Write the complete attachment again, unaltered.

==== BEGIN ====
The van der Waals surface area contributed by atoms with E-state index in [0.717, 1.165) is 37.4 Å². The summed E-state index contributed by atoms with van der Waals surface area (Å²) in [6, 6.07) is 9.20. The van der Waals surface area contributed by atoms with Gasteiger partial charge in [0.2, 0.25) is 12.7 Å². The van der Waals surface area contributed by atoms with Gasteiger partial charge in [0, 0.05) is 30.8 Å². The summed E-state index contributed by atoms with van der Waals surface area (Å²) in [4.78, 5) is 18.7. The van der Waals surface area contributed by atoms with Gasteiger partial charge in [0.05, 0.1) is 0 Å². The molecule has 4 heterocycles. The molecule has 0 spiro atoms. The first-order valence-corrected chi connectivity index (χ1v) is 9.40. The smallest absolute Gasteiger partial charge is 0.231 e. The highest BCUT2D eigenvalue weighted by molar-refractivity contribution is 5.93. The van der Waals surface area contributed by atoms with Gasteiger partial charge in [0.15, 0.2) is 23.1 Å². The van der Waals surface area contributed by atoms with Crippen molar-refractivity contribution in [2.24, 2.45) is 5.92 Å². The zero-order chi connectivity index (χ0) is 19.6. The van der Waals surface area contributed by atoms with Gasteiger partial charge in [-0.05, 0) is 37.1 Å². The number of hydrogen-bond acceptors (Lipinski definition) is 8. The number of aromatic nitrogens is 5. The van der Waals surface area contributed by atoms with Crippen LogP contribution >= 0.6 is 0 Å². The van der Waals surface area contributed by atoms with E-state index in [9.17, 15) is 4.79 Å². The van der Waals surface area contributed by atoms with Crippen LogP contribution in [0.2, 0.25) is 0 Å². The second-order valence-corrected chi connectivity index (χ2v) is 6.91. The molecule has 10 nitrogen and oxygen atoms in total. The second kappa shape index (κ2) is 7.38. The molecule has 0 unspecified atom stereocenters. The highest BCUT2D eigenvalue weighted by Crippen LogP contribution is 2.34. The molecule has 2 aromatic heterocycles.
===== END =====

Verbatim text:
The van der Waals surface area contributed by atoms with E-state index in [0.717, 1.165) is 37.4 Å². The summed E-state index contributed by atoms with van der Waals surface area (Å²) in [6, 6.07) is 9.20. The van der Waals surface area contributed by atoms with Gasteiger partial charge in [0.2, 0.25) is 12.7 Å². The van der Waals surface area contributed by atoms with Gasteiger partial charge in [0, 0.05) is 30.8 Å². The summed E-state index contributed by atoms with van der Waals surface area (Å²) in [4.78, 5) is 18.7. The van der Waals surface area contributed by atoms with Gasteiger partial charge in [0.05, 0.1) is 0 Å². The molecule has 4 heterocycles. The molecule has 0 spiro atoms. The first-order valence-corrected chi connectivity index (χ1v) is 9.40. The smallest absolute Gasteiger partial charge is 0.231 e. The highest BCUT2D eigenvalue weighted by molar-refractivity contribution is 5.93. The van der Waals surface area contributed by atoms with Gasteiger partial charge in [0.15, 0.2) is 23.1 Å². The van der Waals surface area contributed by atoms with Crippen molar-refractivity contribution in [2.24, 2.45) is 5.92 Å². The zero-order chi connectivity index (χ0) is 19.6. The van der Waals surface area contributed by atoms with Gasteiger partial charge in [-0.05, 0) is 37.1 Å². The number of hydrogen-bond acceptors (Lipinski definition) is 8. The number of aromatic nitrogens is 5. The van der Waals surface area contributed by atoms with Crippen LogP contribution >= 0.6 is 0 Å². The van der Waals surface area contributed by atoms with E-state index in [9.17, 15) is 4.79 Å². The van der Waals surface area contributed by atoms with Crippen LogP contribution in [0.2, 0.25) is 0 Å². The second-order valence-corrected chi connectivity index (χ2v) is 6.91. The molecule has 10 nitrogen and oxygen atoms in total. The second kappa shape index (κ2) is 7.38. The molecule has 0 unspecified atom stereocenters. The highest BCUT2D eigenvalue weighted by Crippen LogP contribution is 2.34. The molecule has 2 aromatic heterocycles.